Fountain of Youth: Discovering Spanish Florida

Lisa Fritscher February 9, 2011 No Comments

Fountain of Youth - Spanish Florida

Drink from the legendary Fountain of Youth

Settled by the Spanish in 1565, St. Augustine, Florida is the oldest continuously-occupied city in the continental United States. St. Augustine was actually discovered by accident by explorer Juan Ponce de Leon in 1513. Legend has it that Ponce de Leon set out from Puerto Rico in search of the island of Bimini, where he was told he could find the restorative Fountain of Youth. Ponce de Leon found Florida instead, and came ashore alongside a fountain that he believed was indeed the Fountain of Youth.

The Fountain first opened as a tourist attraction in 1901, operated by Diamond Lil’ of the Alaskan Klondike Gold Rush. Lil’ charged a small fee for a drink from the fountain and a short presentation. Today the Fountain of Youth Archeological Park is a full-day tribute to the history of Spanish Florida.


Fountain of Youth Entrance, Florida

The entrance sets the stage for the day ahead

As of 2011, admission to the Fountain of Youth is $10 for adults, $9 for seniors aged 60 and over, and $6 for children aged 6 to 12. Kids under 6 are free. Discounts are available for AAA members and active duty military, and St. John’s County residents are free. However, Fountain of Youth tickets are also included in a wide range of tour packages. Check with the Visitor Center in St. Augustine for ticket package options. Parking is free, and the Fountain of Youth is a stop for all local tourist trolleys. Your admission fee includes all exhibits and special programs at the park.

Spring House

Fountain of Youth Filtered Water

The water is treated and filtered, but tastes like sulfur

Your tour starts in the spring house, where the Fountain is located. Enjoy a free cup of water from the Fountain while listening to a guide explain nearly 500 years of history. Today the water is treated and filtered, ensuring that it meets modern standards for drinking water. However, the spring imparts a heavily sulfur taste. You may want to warn your kids about the taste before they try it. The guided presentation is geared toward families and kids, and provides a lot of information in a short, entertaining way. There are also several historical exhibits in the building.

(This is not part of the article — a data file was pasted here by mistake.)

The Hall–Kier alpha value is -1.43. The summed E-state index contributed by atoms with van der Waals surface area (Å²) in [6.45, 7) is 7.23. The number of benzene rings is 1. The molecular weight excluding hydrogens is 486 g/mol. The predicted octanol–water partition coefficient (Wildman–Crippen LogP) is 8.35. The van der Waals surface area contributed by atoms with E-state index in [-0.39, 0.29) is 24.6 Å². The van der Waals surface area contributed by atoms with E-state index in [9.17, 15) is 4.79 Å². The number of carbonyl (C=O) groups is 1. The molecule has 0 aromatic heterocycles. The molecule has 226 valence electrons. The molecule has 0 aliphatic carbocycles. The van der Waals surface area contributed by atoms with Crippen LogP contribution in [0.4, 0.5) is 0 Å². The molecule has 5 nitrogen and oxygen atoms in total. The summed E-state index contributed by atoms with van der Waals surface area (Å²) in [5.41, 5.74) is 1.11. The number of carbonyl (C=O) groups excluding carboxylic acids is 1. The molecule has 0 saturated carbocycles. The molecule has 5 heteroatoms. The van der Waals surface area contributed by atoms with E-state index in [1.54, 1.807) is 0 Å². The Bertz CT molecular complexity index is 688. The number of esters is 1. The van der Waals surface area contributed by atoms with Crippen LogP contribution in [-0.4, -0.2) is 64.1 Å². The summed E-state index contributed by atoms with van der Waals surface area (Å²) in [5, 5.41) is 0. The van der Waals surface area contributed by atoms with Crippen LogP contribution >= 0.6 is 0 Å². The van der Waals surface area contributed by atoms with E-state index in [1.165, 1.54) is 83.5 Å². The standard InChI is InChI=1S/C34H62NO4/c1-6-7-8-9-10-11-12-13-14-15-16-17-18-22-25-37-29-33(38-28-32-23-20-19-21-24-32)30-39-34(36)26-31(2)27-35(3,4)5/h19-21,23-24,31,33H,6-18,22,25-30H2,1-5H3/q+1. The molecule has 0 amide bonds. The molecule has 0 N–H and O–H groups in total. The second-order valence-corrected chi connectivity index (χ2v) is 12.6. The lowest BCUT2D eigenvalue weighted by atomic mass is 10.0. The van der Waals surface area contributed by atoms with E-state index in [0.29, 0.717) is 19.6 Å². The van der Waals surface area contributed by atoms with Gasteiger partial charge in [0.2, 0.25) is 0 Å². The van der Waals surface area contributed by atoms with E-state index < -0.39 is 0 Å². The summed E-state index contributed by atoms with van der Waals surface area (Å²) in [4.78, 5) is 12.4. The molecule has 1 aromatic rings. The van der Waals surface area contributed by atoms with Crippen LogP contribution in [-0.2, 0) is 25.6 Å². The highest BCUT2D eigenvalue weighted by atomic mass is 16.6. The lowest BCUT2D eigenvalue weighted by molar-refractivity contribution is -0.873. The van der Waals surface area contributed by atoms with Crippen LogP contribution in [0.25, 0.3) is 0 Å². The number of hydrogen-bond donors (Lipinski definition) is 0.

Fountain of Youth Planetarium

Arrive early to check out the old navigational instruments

The planetarium show is great fun for both kids and adults. Sit back and relax in a comfortable seat while stars are projected on the dome that surrounds you. A soundtrack explains how Ponce de Leon and his traveling party were able to find Florida using the stars for reference. Try to arrive a few minutes early to check out the displays of early navigational tools in the lobby.

Discovery Globe

The 1959 Discovery Globe

The 1959 Discovery Globe is low-tech but very cool

The discovery globe is a very old-school, but very cool, exhibit. A massive 3D illuminated globe at the front of the room demonstrates the routes used by Spanish explorers to the New World and highlights various Spanish towns throughout the United States. The discovery globe presentation has changed little since its inception in 1959, making it a fascinating look at early tourism technology.

Indian Exhibits

History Interpreters Share the Native American Culture

Living history interpreters share the Native American culture of the era

The Native Americans played a crucial role in teaching the Spanish settlers to adapt to their strange new home. A series of exhibits document the lifestyle of Native Americans in Florida in the 1500s. Living history interpreters demonstrate native games and crafts, and children are invited to participate.

Native Christian Burial Ground

The Native Christian Burial Ground